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Sonic Screwdriver

As you will probably know, this is the famous prop from Doctor Who, the television series from BBC. I just love this thing.

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I know that this is by far not the first sonic device on the internet. And even here on hackaday.io there are 2 projects. But seeing them reminded me of my started attempt - which I spend a lot of time, money, tinkering and "engineering" on - just rotting in a box. So by showing it here I hope I will take some time to work on it some more. My goals:

# controlling an RGB LED, IR LED, UV LED
# using a piezo speaker
# using a 433mHz sender
# 3 button menu (may change)
# reading a photodiode or resistor
# using a fader for intensity
# using an accelerometer

The stretch goals:
# combining first goals to awesome features
# make an awesome case for it

This is a table with some possible combinations and functions for the sonic screwdriver.

Menuinputoutputcombination result
RED, GREEN, BLUE, WW, UV, IR, MIX, LUMOSfaderRED, GREEN, BLUE, WW, UV, IRTurn on LEDs with intensity responding to fader (if pwm channel is given, otherwise just turn on the LED on press of the enter button)

LUMOS will turn on RGB and WW LED on max output

MIX will give you the mixed color of the last fader position for each color, this will also be the color of your screwdriver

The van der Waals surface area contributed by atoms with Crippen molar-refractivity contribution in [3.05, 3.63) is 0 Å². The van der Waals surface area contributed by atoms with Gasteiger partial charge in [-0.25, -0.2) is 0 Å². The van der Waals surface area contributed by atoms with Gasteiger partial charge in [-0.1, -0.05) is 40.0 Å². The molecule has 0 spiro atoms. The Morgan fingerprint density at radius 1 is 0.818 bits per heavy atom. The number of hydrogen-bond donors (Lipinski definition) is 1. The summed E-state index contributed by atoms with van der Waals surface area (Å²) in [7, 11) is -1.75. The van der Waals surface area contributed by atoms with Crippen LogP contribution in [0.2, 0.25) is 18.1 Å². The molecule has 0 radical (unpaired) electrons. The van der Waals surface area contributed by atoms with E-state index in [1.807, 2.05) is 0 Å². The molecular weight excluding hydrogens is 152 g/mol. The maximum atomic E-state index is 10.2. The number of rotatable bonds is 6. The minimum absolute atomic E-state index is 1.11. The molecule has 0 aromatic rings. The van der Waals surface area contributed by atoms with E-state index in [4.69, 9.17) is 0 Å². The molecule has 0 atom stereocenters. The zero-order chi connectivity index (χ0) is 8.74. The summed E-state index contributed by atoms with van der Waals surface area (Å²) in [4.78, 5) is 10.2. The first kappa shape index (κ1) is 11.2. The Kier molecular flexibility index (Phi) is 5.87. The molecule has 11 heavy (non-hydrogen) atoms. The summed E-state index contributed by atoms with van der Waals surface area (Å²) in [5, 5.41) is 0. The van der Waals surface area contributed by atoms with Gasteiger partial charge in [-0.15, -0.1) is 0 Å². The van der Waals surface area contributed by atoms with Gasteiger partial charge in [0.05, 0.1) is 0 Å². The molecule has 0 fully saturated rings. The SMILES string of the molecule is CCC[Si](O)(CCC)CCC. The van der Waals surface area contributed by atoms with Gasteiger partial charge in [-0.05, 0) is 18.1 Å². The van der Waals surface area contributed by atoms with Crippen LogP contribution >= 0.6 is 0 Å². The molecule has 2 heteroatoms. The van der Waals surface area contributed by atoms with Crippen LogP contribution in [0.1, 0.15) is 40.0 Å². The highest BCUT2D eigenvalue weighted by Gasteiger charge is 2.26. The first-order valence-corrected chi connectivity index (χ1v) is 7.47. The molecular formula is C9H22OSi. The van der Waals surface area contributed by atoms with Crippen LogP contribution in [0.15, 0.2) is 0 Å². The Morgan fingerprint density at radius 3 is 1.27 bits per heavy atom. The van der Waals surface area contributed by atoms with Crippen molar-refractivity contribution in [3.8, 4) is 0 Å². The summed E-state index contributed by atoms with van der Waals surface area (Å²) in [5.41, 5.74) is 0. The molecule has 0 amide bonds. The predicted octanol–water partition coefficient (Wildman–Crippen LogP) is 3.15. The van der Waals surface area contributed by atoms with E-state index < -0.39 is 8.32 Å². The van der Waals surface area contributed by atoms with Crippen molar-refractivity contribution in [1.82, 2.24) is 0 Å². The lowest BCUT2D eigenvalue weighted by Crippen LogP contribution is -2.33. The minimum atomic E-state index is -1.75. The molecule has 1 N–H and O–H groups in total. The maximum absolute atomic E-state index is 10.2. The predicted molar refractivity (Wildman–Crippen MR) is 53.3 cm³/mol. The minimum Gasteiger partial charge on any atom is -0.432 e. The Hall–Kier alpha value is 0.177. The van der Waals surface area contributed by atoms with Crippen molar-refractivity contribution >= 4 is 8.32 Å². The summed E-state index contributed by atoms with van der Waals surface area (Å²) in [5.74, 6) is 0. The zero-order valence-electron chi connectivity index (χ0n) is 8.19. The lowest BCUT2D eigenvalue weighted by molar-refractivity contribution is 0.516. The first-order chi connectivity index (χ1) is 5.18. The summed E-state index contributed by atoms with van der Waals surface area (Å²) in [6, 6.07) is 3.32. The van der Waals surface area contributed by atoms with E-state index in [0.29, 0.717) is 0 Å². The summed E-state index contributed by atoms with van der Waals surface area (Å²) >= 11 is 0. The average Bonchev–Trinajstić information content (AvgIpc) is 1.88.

IR can be used for wiimote whiteboards

433ANARCHY433mHzwill turn on and off every 433 switch around you, depending the button you press with

DAZZ-rgb led, white ledRandomized switching of the LEDs like in the link - a non lethal weapon a doctor may approve.
http://hackaday.com/2009/09/28/open-source-weapon-makes-you-puke/

MAESTROaccelerometerrgb ledthrowing the ssd would result in a colorful representation of the forces on each axis
see the example "mpu2rgb"

https://github.com/davedarko/mpu6050

THEREMINphotoresistorpiezo speakeralso known as a light theremin
AUDIOphotoresistorpiezo speakeralmost the same as theremin, without tone but instead direct analog reading to pwm output

N/AIR, RGBRGB Remote for RGB LED stripes

N/Aaccelerometer
+
photoresistor
serial console3D scanning devise (probably very crude)
N/Afaderpiezo speakera trumpet or flute like instrument
N/AaccelerometerIR ledcontrolling IR helicopters and cars remotely

N/A-piezo speaker,
bar graph
metronome, using bargraph as binary display to show bpm / 10